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PlayStation 5 DualSense drift is a thing, spurs lawsuit

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Nintendo has dealt with JoyCon drift issues for months now, as the controllers have routinely failed due to design defects. Drifting controllers are basically a fact of life for console gamers, but the Switch has been the worst offender of the generation by far.

Nintendo of America president Doug Bowser stated in an interview that the company is “continuously looking at ways to improve our products as we go forward.” The company has been attempting to help alleviate the problem with free repairs and replacements. The issue has been so ever-present that threats of a class-action lawsuit became realized when law firm Chimicles Schwartz Kriner & Donaldson-Smith (CSK&D) stepped in and filed suit along with various users affected by JoyCon drift.

And it’s not just Nintendo feeling the pain. Sony has now been affected by a similar, although not as widespread PlayStation 5 DualSense drift issue. CSK&D has once again stepped in and explored the potential for legal actions. After an exploratory phase involving public feedback, the firm has filed a suit in the United States District Court for the Southern District of New York on behalf of a plaintiff named Lmarc Turner.

The suit is seeking compensation from Sony “for damages suffered, declaratory relief, and public injunctive relief.” And the suit makes it very clear that the issue is once again related to drift. “Specifically, the DualSense controllers that are used to operate the PS5 contain a defect that results in characters or gameplay moving on the screen without user command or manual operation of the joystick,” the suit states. “This defect significantly interferes with gameplay and thus compromises the DualSense controller’s core functionality.”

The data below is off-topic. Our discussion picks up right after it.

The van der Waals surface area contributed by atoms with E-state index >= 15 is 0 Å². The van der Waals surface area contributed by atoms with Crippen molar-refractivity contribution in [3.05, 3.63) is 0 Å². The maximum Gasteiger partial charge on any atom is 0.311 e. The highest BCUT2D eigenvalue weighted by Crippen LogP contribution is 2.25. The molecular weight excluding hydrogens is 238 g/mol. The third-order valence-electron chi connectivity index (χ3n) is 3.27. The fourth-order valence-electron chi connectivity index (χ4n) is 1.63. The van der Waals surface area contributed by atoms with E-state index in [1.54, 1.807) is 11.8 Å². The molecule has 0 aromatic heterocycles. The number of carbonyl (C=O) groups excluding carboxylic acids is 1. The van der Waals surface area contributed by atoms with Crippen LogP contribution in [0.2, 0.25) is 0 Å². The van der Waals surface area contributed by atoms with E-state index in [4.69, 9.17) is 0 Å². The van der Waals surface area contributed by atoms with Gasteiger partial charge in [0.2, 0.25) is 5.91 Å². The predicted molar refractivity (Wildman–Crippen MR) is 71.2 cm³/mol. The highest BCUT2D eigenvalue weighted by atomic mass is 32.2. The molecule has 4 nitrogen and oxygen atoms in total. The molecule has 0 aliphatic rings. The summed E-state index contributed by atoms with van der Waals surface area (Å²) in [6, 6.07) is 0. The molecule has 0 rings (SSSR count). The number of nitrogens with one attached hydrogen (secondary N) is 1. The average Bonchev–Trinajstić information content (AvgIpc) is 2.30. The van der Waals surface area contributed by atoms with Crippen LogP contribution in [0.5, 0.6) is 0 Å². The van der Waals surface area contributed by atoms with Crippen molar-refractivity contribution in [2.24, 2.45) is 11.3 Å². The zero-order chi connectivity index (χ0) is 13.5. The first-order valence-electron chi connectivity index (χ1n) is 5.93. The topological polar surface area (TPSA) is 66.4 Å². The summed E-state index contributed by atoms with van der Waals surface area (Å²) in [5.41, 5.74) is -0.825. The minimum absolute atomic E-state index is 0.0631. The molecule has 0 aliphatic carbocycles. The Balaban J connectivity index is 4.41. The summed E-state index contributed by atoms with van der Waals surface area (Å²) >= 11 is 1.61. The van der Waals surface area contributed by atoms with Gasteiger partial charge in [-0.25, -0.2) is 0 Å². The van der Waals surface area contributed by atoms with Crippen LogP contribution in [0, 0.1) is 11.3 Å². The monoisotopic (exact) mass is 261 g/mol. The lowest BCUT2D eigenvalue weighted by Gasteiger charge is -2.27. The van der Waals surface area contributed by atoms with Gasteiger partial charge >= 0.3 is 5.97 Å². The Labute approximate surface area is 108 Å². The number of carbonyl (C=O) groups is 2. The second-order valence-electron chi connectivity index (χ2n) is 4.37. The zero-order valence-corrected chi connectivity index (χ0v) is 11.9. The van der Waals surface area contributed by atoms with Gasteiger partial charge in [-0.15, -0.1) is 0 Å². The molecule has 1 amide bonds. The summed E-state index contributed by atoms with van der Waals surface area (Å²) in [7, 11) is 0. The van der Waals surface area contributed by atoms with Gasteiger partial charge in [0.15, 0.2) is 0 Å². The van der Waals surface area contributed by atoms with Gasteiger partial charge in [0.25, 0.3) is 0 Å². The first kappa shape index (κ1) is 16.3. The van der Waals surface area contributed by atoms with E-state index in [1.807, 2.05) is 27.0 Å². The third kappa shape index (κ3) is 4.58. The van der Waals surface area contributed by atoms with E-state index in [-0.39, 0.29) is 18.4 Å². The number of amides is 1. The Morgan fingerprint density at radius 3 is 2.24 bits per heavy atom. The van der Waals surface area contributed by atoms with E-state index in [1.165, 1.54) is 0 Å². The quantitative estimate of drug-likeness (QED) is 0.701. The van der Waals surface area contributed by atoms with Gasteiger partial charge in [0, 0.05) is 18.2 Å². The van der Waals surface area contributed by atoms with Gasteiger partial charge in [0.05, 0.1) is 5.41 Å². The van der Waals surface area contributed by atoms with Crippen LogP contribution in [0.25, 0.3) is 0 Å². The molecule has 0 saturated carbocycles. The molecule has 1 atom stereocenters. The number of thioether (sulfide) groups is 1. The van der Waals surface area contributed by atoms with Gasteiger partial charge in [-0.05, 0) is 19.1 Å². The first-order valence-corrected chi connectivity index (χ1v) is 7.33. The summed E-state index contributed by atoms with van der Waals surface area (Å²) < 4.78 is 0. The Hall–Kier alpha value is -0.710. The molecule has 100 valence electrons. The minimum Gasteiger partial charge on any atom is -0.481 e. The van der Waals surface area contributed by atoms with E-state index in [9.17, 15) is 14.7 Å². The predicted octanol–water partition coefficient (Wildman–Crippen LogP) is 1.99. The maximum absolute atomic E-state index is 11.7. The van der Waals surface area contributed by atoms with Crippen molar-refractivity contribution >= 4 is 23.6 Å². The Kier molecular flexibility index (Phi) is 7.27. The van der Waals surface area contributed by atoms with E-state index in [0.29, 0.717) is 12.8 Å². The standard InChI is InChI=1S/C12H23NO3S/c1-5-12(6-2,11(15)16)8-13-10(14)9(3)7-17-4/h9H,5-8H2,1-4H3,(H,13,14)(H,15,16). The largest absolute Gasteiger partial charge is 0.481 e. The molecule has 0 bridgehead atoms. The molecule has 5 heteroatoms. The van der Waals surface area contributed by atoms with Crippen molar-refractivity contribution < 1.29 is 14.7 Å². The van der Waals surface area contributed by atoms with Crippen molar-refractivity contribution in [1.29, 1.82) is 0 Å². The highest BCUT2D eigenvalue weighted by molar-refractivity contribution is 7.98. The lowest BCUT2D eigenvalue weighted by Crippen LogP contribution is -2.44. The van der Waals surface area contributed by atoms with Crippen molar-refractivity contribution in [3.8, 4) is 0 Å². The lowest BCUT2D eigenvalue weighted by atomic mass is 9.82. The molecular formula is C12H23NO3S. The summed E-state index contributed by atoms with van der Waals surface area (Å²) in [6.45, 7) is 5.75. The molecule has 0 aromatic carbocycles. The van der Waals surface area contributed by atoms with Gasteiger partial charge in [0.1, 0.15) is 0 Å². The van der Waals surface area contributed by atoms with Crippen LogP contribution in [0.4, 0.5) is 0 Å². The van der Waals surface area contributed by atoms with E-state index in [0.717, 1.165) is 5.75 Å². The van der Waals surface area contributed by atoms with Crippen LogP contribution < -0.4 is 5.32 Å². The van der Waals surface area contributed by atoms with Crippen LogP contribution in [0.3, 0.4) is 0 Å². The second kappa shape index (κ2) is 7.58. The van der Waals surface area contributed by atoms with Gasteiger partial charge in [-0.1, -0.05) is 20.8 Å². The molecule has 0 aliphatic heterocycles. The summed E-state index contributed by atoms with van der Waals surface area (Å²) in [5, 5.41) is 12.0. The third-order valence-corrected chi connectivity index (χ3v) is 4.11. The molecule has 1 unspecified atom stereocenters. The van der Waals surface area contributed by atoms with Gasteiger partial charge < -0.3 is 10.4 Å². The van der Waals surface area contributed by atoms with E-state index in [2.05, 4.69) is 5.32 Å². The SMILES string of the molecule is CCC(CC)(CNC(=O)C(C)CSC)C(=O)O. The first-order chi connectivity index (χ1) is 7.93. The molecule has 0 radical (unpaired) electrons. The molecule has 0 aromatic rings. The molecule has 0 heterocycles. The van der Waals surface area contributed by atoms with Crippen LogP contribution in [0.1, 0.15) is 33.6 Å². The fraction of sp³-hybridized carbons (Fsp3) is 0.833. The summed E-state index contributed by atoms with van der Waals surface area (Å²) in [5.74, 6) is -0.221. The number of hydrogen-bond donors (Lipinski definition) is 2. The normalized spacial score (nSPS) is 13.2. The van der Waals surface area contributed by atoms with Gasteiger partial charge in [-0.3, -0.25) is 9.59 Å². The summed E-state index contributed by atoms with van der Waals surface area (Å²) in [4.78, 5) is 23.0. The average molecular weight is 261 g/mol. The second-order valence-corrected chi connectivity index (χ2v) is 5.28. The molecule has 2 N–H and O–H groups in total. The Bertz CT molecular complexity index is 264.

Class-action suits like this take time to process, and resolution will not be delivered for some time. It’s likely to take many months before we hear more about this. And if we do hear about a settlement, it will likely be many more months before affected PS5 gamers see a check for their suffering. And here’s the bad thing, it’s only going to get worse.

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Technology repair company IFixit swooped in and tore into the internals of the Dualsense controller, they found something alarming. Their findings show that the sticks themselves have an incredibly short lifespan. The manufacturer rates the sticks’ potentiometers at 2,000,000 cycles — whereas the center push function only lasts for 500,000 uses.

To break this down, they did the math and found out just how quickly these things wear out. A typical FPS gamer playing just a few hours a day could wear out their sticks in as little as six months.

Making the point crystal clear about where blame lies, the report points out that the console makers should expect this, and design their controllers around the issue. Not just using better parts, but offering a much easier way to replace sticks that become defective. As it stands, repair is a laborious process involving potentially desoldering or other technical know-how.

“After this research, it’s bizarre to us that console makers don’t consider joysticks to be consumable parts and design them to be easily replaced,” the outlet said. Going further, they wonder how Sony expected this to go. “No device rated for a finite number of actions, especially one that lives next to so much contamination and takes so much abuse, can maintain perfect performance forever.”

Source: VideoGameChronicle

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